For now, we are still moving along with second grade.  Onto the Jewish tradition, we are reading trickster tales about a fellow named Herschele and the many times he avoids trouble (or makes his own!).  The children always enjoy these stories so much and they are welcome right now, when the weather seems just as fickle as our emotions.  We need to hear what our friend Herschele is up to for some lightness in our days.  The Baal Shem Tov is the sage we're studying this time around, and it will be completely new for all of us, excepting maybe Mike.  Our final sage will be St. Francis, which I think will please the children.  Sweet memories, these are, even when the day-to-day can be so challenging.

Trickster TaleWe spent February learning about place value and experiencing a thousand through jewel-colored base ten blocks.  Willow really enjoyed filling bowls with ten units and then bars of ten and so on.  It is interesting to me the things that children think are not exhausting or boring.  We moved on to a short block on "The Helpful Elf," the ways an "e" at the end of a word changes it into something else.  Teaching phonics has not been a strong point for me, so this was a help.  Reading is moving along for Willow--she is able to read much of what is before her, with some struggle on words that don't make much sense.  Handwriting is a challenge, but so is form drawing.  We spend some time with that each week and she is improving.

I guess all of this is a report card, of sorts, on where we've come from in the past couple months.  In that mood, I can see Roan growing, too.  He can draw almost anything he wants now, which is a big shift from the start of the year when he made simple head and limb people.  He is happy to copy letters to make a short phrase for his pictures.  I don't ask him to do this, but I don't turn down his requests, either.  He has drawn many recurring images--trains on trestles, himself playing in the snow, himself as a cowboy,  horses, houses with woodsheds.  The ladder (or train track) is strong in his work, the single image that could capture his sixth year in its essence. I can find it carved into the wood on my sewing cabinet and it makes me smile at his mischief.  He recently duplicated a chalkboard drawing I did of a leprechaun under a rainbow by a tree house.  It is so dear to see.

Well, time to get it together around here and prepare to welcome the windswept family home.  Happy Friday!

March

Mar. 1st, 2017 04:59 pm
impossibleway: (Warning)
The spring arrives with music, and flowers intertwine. ~ Enki Festival Songs


I guess March came in like a lion today. This morning was cold, but sweetly pleasant as it went on. The children collected periwinkle blooms and puttered around with old pots and bricks and stones. Willow loves that kind of play so much, so it was good to see them all so deeply playing.  By lunch time, the sky had darkened and brough strong storms, which continue even now.  I am glad for the rain, since half of our state is still in a drought.  Our precious mountains are wet enough, but the warm weather has been hard on the rest of the state.  Some fruit trees and ornamentals are blooming now, though Winter comes roaring back tomorrow.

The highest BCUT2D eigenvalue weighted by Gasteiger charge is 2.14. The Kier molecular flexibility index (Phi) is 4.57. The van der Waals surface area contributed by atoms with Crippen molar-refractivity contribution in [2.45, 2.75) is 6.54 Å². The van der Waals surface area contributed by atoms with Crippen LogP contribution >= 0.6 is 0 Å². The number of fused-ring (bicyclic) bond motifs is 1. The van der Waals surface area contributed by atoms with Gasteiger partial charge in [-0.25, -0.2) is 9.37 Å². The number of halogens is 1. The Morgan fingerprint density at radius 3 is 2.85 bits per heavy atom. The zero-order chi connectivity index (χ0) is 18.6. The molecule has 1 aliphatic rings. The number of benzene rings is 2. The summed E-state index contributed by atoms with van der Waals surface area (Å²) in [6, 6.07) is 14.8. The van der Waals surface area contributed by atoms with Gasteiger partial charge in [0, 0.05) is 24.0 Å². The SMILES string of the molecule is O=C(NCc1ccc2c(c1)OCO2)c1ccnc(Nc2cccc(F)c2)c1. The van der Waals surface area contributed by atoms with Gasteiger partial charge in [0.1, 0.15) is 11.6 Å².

All this aside, it was a good tday to shift to Spring things, with it feeling much more proper than when I took down the insulated curtains in February.  So, Spring napkins in the drawer and Spring pictures on the walls.  The nature table tells of the state of things outside--daffodils in a vase and a card with a man at the plow.  I've been going through drawers, finding quite the pile to discard or donate, which is a constant task.  We have been very blessed to get many things from folks who don't need them any more.  It does mean sorting through quite a lot of things, but it's been a huge savings in many ways.  The morning was so bright and cheery with the windows open.

We had vegetable soup from the freezer and this hearty bread for lunch.  It had been awhile since I made it, but I think I will try to make it more often.  I have had mixed results from my favorite bread recipe lately, so it's time for a change.  I think it will do the children good to get used to a crusty loaf, and Willow compared it to "Green Valley bread."  I am thinking now about nature school tomorrow and how I will work it out.  I'm thinking of stopping by a greenhouse for some pro-mix and then driving over to Beartree Recreation Area.  I think some soup and bread might be just the thing to knock the chill off of lunch in the woods.
impossibleway: (Movingthe Soul with Color)